Current Situation

  • There is a massive humanitarian crisis in this country of 4.6 million people: the destruction of CAR’s infrastructure both during the Seleka advance and in the subsequent violence—including schools, medical facilities and entire villages—has severely limited civilians’ access to the basic necessities of food, water and shelter. 2.8 million civilians are in need of emergency assistance.

  • CAR has been designated by the United Nations as a level 3 humanitarian crisis—the highest designation for an emergency.

  • Estimates of the number of civilians killed and injured during the conflict are limited; however, reports indicate that the capital suffered a round of killings in early December 2013 that left between 500-1000 people dead in just two days.

  • Nearly one millions civilians are internally displaced as a result of the fighting according to the UN, including over 500,000 in the capital. Over 86,000 refugees have fled CAR during this crisis, bringing to at least 220,000 the total residing in neighboring countries, which could have destabilizing effects in the troubled region.

  • 2.2 million people are food insecure, according to UN reports. Violence has disrupted the agricultural cycles, increasing the risk for longer term food insecurity and potentially reducing GDP by 10%.

  • There has been near complete impunity for crimes being committed in Bangui and outside of the capital.

  • State institutions have largely collapsed as officials fled and the infrastructure was pillaged during the conflict. Security forces largely deserted their posts during the Seleka takeover and those who have returned are concentrated in Bangui, lacking weapons and equipment to counter the ongoing violence.

  • Hospitals and schools are largely non-functional as a result of looting and insecurity, setting the stage for health crises and impacting education levels well into the future.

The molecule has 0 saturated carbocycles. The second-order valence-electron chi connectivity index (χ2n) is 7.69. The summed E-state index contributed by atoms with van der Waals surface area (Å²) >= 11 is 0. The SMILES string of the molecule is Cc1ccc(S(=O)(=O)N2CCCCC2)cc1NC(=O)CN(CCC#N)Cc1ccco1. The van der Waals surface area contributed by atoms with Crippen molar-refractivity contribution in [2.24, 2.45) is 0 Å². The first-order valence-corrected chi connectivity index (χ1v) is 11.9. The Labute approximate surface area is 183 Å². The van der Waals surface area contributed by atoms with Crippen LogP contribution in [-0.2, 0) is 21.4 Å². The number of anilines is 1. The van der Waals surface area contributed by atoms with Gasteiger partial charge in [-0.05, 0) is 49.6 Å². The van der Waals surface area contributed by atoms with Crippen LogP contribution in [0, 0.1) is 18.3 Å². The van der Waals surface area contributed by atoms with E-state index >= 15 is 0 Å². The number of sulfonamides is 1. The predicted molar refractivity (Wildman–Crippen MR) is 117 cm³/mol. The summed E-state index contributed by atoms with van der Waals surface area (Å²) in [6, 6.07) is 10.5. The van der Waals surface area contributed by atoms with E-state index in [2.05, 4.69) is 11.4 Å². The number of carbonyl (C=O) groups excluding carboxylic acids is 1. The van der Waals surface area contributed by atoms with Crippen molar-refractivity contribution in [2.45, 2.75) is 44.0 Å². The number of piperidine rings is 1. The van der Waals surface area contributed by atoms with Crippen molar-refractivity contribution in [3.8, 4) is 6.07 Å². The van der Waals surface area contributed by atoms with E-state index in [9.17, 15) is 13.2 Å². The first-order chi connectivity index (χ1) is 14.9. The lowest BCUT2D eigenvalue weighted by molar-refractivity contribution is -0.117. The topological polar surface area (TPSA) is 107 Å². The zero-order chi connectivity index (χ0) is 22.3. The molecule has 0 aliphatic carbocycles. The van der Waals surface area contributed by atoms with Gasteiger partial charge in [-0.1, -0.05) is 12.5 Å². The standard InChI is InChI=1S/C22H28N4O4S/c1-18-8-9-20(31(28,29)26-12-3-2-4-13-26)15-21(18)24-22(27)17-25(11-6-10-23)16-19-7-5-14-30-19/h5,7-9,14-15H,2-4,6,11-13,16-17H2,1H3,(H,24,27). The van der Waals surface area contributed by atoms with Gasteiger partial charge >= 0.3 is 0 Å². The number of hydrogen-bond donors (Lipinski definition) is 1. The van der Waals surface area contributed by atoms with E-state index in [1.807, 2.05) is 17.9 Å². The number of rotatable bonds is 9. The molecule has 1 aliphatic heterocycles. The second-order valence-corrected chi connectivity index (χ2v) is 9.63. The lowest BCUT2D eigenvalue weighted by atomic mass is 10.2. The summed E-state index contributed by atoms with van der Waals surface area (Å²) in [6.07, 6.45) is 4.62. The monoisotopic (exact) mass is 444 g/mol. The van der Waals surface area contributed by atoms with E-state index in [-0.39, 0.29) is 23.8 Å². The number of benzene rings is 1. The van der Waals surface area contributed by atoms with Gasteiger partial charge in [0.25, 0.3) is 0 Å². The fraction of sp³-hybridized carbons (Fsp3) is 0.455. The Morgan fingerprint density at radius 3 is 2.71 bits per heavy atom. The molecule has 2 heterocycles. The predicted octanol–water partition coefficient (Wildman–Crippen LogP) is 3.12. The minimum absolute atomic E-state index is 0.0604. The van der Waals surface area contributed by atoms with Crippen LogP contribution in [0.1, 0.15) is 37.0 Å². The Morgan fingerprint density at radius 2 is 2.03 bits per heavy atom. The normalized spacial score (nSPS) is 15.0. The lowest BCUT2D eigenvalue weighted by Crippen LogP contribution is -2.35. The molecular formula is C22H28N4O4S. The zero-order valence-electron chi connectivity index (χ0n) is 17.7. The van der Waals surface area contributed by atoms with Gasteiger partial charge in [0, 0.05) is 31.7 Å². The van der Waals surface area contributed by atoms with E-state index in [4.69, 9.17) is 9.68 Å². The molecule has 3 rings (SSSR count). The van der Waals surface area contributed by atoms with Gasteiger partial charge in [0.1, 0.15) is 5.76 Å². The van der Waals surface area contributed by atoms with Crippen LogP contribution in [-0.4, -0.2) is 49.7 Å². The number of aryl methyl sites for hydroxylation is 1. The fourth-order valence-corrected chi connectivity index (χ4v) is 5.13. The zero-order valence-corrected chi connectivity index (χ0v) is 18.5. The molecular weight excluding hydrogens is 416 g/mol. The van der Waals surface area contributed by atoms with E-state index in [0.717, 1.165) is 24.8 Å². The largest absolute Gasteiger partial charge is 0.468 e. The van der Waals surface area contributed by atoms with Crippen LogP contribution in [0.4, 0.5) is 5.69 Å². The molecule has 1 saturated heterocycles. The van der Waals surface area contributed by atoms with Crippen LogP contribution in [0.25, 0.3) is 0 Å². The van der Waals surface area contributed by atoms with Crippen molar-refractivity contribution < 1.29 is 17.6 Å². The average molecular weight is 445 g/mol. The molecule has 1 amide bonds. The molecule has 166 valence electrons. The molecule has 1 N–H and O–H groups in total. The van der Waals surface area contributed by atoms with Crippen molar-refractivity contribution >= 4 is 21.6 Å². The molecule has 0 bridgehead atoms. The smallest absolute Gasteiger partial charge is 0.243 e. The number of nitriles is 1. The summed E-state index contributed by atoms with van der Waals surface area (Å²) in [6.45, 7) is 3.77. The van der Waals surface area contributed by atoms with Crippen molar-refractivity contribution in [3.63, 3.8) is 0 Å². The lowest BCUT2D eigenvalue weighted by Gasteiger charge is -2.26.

• Child soldiers continue to be an issue of concern in this conflict, with reports of as many as 3500 among the former Seleka fighters and an increasing number drawn into self-defense militias.

  • The transitional president’s failure to meet key milestones for progress toward the February 2015 elections raises questions about his commitment to the political transition process. The appointment of Seleka members to key security posts and plans to integrate large numbers of fighters into the security services are not consistent with the vision laid out in the transitional agreement.    

  • Regional dimensions: CAR is at a crossroads of instability, raising concerns that the crisis will seep beyond CAR’S porous borders. Chadian and Sudanese mercenaries are serving in the ranks of the ex-Seleka, while forces from the AU and ECCAS member states are attempting to restore order. Clashes in Cameroon involving ex-Seleka forces prompted the Cameroonian government to close its border with CAR, cutting off the landlocked state’s primary trade route.

  • The presence of the Lord’s Resistance Army in CAR is an ongoing concern.